Diaglogue regarding Danish youth drinking culture gains traction
By Emmie Deaton and Mayar Elshsarkawy
Birgitte Vederso, chairman of Danish Gymnasiums, released a statement warning all gymnasiums against the dangers of youth drinking. A study conducted by the World Health Organization in 2015 found that Danish youth, described as ages 15-16, had the highest rate of binge drinking among European teens. Vederso’s statement, released in late August, indicates that the issue may not be improving.
“The Danish Gymnasiums and the National Board of Health would like to encourage the municipality to ensure safe nightlife for young people,” stated Vederso. “Let’s get together in a joint effort to care for the young.”
The Danes have always regarded social drinking as an important part of their culture. The European School Survey on Alcohol and Other Drugs found that Denmark is one of the top seven European countries in alcohol consumption. This means younger generations are exposed to alcohol often—and early on. Denmark is also one of only 20 countries worldwide with a drinking and purchase age below 18. Students can buy “soft alcohol,” or beer, wine, and ciders, at the age of 16.
As Vederso mentions, this has created potential issues with drinking in gymnasiums where first-year students, typically entering at 16, are of legal age to consume alcohol.
“We know that the line the school sets in relation to social events like parties, intro tours, study trips, Friday cafes, etc. will have a big impact on the student’s intoxicant subculture,” explained Vederso in the statement.
According to Skanderborg Gymnasium Principle Jakob Dahl, Denmark’s relaxed consumption policies are a reflection of the government’s faith in their electorate.
“It is and has been a long tradition in Denmark to allow alcohol to young people,” explained Dahl. “Confidence is the key word. We do have confidence in our kids and the adults around our kids that we will take care of each other.”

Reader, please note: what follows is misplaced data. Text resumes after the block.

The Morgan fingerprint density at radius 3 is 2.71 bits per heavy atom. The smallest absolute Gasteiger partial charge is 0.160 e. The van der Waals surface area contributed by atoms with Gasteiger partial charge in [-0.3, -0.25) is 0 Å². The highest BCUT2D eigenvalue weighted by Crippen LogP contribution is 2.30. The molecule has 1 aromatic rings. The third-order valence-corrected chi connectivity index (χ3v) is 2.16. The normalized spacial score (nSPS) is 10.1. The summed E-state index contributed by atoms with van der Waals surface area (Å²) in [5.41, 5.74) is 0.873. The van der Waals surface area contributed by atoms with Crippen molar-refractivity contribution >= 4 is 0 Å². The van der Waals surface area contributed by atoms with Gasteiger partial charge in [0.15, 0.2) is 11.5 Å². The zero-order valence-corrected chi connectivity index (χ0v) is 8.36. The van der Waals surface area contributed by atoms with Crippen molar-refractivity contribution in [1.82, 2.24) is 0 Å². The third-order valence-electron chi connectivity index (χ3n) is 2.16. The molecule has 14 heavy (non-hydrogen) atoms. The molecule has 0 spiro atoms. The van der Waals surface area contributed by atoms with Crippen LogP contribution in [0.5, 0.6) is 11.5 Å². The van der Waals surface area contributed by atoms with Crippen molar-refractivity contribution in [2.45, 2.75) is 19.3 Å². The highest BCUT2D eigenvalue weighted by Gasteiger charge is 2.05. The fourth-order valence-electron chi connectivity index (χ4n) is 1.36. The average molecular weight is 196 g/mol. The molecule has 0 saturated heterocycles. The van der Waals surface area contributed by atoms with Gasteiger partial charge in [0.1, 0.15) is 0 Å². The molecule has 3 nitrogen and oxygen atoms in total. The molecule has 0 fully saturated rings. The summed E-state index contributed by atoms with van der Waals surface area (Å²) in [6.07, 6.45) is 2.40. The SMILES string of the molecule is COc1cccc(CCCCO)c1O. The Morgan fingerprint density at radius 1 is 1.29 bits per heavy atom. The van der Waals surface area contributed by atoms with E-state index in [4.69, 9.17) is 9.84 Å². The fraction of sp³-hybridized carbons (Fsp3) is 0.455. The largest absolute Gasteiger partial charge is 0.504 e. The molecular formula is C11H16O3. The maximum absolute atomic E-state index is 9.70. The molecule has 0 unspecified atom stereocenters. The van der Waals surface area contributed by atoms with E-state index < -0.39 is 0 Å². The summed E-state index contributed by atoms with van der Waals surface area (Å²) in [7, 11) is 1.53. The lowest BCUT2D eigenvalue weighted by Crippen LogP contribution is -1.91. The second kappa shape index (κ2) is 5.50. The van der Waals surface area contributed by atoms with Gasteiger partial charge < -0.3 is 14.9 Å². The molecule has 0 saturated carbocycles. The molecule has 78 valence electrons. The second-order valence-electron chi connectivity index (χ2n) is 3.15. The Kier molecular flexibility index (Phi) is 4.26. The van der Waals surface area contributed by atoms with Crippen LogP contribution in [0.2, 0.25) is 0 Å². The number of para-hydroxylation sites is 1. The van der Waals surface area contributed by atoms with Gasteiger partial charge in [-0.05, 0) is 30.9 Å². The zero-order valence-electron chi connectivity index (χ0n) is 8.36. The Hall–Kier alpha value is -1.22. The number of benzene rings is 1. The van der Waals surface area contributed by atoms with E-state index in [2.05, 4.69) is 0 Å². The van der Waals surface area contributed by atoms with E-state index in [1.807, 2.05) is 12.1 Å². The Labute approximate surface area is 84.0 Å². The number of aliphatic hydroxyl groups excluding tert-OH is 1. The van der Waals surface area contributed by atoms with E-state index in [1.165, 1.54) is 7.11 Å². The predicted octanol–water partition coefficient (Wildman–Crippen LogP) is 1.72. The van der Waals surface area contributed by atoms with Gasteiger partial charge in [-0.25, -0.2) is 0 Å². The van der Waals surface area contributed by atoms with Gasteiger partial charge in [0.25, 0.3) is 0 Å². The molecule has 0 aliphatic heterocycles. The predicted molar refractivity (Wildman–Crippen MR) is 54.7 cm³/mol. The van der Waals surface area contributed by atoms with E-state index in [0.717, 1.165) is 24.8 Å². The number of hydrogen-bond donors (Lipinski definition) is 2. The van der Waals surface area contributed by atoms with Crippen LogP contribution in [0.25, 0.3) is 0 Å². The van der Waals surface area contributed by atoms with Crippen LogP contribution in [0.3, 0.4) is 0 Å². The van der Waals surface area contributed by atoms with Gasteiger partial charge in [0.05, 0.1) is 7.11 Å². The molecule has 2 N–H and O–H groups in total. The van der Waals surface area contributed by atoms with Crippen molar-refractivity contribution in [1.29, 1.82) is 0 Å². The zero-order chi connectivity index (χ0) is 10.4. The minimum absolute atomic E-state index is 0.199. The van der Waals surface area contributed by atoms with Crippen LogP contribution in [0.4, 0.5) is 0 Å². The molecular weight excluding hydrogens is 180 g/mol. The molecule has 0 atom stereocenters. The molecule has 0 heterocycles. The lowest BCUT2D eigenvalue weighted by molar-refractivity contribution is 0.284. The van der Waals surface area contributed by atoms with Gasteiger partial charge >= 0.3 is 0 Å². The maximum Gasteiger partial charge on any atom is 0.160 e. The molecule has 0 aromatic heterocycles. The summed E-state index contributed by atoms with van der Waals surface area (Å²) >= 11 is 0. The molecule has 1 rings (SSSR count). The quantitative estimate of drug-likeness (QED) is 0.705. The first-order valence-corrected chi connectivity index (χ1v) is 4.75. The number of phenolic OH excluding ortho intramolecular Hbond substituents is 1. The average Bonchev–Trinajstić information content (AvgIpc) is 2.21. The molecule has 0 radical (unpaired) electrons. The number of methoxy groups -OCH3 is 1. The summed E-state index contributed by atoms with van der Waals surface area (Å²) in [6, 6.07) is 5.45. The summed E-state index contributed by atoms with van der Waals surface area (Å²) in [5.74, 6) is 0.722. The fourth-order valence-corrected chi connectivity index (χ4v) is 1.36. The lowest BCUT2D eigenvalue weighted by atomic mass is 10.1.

Denmark has always considered it to be a normal aspect of life. Here, there is no concept of “underage drinking.” Parents are free to allow their child alcohol. Restrictions target individual purchase, which begin at 16.
“In that sense, we have a very low amount of control,” said Dahl. “The parents will buy alcohol for their kids and the majority believe that it is a part of growing up to learn how to deal with alcohol.”
But Dahl also noted a recent reduction in the normality of social drinking among adolescents. He says the availability of alcoholic beverages to people below the age of 16 caused increasing concern among parents, teachers, and other adults. Research indicates that early exposure to alcohol can significantly increase chances of developing an addiction later in life.
“We have a long tradition of drinking alcohol in job and everyday life—in this aspect, also education,” Dahl explains. “It is only in the last 20 years that we are beginning to reduce this culture.”
This means many schools are starting to implement tighter drinking policies. Alcohol was once casually integrated with Danish education, but gymnasiums are now taking further steps to distance the two.
“In my school, we have banned alcohol in all events that have a connection to education itself,” said Dahl. “But we do have alcohol in festival arrangements.”
Dahl also noted that gymnasiums typically restrict their drink choices to soft alcohols like beer and cider. Signs of intoxication can also lead to a student being sent home.
“For instance, the parents of my students allow their kid to drink alcohol prior to a party, and if the kids get too drunk and we call them,” explained Dahl, “they come and collect them without any complaint to us as a school.”
A study conducted by the Nordic Welfare Centre found that 52 percent of Danes from ages 16-20 felt there was too much drinking on campus, and 44 percent supported stricter rules.
“We all support that [Birgitte Vederso’s statement] in my school and every other high school I know,” stated Dahl.